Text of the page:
Intel is investing heavily in Europe. It has chosen Germany as the site for its latest chipmaking unit, a part of its $88 billion investment across Europe. The country is strategically selected to cut reliance on imports and simultaneously make the supply of its chips smooth to manufacturers.
The demand for chips has increased simultaneously after the COVID-19 pandemic due to a steep rise in online activities. The semiconductor is trying to catch up with the boom. However, things may not turn up as fast as assumed. The new plan may not come up before 2027.
Meanwhile, it is learned the company is spreading investments simultaneously in several countries including enhancement of its Ireland manufacturing unit, upgrading the packaging site in Italy and improving the research and design facility in France.
The initial spending in Germany would be about 17 billion euros and it is a part of its total spending of 33 billion euros in the region. The price customer is expected to be from the auto industry as technology is being heavily used in cars. Chip shortages in recent years have caused pain to automakers. German automaker Volkswagen revealed to have sold fewer cars in 2021 due to the issue.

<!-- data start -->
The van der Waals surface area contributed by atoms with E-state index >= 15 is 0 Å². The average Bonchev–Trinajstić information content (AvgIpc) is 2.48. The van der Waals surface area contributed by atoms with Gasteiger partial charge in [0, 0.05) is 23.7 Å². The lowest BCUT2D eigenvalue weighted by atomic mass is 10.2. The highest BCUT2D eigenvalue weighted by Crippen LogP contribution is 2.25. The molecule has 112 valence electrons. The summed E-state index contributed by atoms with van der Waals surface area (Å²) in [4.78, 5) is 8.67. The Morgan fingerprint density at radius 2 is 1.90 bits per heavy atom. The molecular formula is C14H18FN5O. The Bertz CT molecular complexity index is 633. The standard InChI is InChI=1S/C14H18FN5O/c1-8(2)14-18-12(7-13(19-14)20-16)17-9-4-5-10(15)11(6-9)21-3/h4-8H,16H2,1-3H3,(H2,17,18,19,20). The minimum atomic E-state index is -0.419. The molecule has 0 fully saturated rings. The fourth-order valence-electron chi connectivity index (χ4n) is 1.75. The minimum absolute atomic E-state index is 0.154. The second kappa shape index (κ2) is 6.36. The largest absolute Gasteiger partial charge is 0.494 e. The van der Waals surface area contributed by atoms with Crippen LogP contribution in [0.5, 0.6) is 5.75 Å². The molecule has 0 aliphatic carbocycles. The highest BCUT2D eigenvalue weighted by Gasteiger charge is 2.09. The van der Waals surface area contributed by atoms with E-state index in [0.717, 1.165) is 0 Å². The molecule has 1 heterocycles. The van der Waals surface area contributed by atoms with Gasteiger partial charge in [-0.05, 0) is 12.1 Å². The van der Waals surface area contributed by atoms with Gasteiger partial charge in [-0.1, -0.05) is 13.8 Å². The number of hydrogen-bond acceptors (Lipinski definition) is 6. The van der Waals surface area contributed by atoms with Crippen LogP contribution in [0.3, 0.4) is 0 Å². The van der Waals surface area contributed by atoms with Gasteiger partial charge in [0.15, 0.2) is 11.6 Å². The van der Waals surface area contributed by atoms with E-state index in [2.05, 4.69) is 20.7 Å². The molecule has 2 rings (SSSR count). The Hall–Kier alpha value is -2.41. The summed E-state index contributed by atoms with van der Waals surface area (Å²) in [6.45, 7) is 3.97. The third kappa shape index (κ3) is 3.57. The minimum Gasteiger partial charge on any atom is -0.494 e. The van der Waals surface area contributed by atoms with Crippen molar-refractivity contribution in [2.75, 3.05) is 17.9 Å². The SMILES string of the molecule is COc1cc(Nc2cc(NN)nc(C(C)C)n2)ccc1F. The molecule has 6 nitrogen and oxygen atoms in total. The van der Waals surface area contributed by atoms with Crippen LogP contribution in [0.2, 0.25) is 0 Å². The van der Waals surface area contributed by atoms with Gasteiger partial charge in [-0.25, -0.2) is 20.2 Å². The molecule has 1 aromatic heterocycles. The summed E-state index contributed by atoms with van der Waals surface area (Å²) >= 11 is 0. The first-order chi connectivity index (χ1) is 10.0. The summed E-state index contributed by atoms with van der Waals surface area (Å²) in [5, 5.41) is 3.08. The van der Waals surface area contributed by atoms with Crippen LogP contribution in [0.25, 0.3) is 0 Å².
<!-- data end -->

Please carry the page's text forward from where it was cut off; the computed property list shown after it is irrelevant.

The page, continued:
The announcement of Intel to build a chip making facility in Germany is a follow-up of recent European Union plans to encourage chip manufacturing facilities in the region with liberal rules in the states and enabling an additional private and public investment of $17 billion.
Stacy Rasgon, an analyst at the Bernstein Research, said with the initial investment the chipmaker could match the ongoing high demand and government subsidies are being used as a strategic weapon.
Meanwhile, it is learned the company will be building two units in Magdeburg and create about 7,000 job opportunities in the construction phase and 3,000 permanent jobs. It is simultaneously believed more tens of thousands of jobs could be created across partners and suppliers.